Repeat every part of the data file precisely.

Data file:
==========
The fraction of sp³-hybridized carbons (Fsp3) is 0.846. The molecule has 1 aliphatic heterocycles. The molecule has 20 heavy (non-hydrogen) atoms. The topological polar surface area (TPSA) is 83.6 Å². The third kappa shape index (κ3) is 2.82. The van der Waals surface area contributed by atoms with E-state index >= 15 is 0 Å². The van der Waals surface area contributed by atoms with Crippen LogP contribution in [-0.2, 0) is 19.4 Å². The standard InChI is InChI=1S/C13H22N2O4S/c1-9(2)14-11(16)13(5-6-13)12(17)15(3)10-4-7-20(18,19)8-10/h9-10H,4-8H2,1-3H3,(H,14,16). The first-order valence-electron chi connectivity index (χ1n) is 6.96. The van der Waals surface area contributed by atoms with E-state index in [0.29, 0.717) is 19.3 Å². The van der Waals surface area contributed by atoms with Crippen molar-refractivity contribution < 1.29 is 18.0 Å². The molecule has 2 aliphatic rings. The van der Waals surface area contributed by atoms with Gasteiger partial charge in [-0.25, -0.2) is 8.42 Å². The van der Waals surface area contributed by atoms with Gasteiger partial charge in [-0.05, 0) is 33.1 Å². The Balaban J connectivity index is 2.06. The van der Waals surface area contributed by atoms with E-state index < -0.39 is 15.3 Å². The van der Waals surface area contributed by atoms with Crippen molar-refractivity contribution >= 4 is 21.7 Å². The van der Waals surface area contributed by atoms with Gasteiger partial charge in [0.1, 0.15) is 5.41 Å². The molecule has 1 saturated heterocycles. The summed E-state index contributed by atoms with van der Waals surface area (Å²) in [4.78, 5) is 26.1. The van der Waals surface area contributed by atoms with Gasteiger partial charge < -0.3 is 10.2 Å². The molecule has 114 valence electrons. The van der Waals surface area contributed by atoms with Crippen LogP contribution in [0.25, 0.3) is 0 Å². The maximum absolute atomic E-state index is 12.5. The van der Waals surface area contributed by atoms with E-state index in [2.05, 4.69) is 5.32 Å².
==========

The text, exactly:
The fraction of sp³-hybridized carbons (Fsp3) is 0.846. The molecule has 1 aliphatic heterocycles. The molecule has 20 heavy (non-hydrogen) atoms. The topological polar surface area (TPSA) is 83.6 Å². The third kappa shape index (κ3) is 2.82. The van der Waals surface area contributed by atoms with E-state index >= 15 is 0 Å². The van der Waals surface area contributed by atoms with Crippen LogP contribution in [-0.2, 0) is 19.4 Å². The standard InChI is InChI=1S/C13H22N2O4S/c1-9(2)14-11(16)13(5-6-13)12(17)15(3)10-4-7-20(18,19)8-10/h9-10H,4-8H2,1-3H3,(H,14,16). The first-order valence-electron chi connectivity index (χ1n) is 6.96. The van der Waals surface area contributed by atoms with E-state index in [0.29, 0.717) is 19.3 Å². The van der Waals surface area contributed by atoms with Crippen molar-refractivity contribution < 1.29 is 18.0 Å². The molecule has 2 aliphatic rings. The van der Waals surface area contributed by atoms with Gasteiger partial charge in [-0.25, -0.2) is 8.42 Å². The van der Waals surface area contributed by atoms with Gasteiger partial charge in [-0.05, 0) is 33.1 Å². The Balaban J connectivity index is 2.06. The van der Waals surface area contributed by atoms with E-state index < -0.39 is 15.3 Å². The van der Waals surface area contributed by atoms with Crippen molar-refractivity contribution >= 4 is 21.7 Å². The van der Waals surface area contributed by atoms with Gasteiger partial charge in [0.1, 0.15) is 5.41 Å². The molecule has 1 saturated heterocycles. The summed E-state index contributed by atoms with van der Waals surface area (Å²) in [4.78, 5) is 26.1. The van der Waals surface area contributed by atoms with Gasteiger partial charge < -0.3 is 10.2 Å². The molecule has 114 valence electrons. The van der Waals surface area contributed by atoms with Crippen LogP contribution in [0.25, 0.3) is 0 Å². The maximum absolute atomic E-state index is 12.5. The van der Waals surface area contributed by atoms with E-state index in [2.05, 4.69) is 5.32 Å².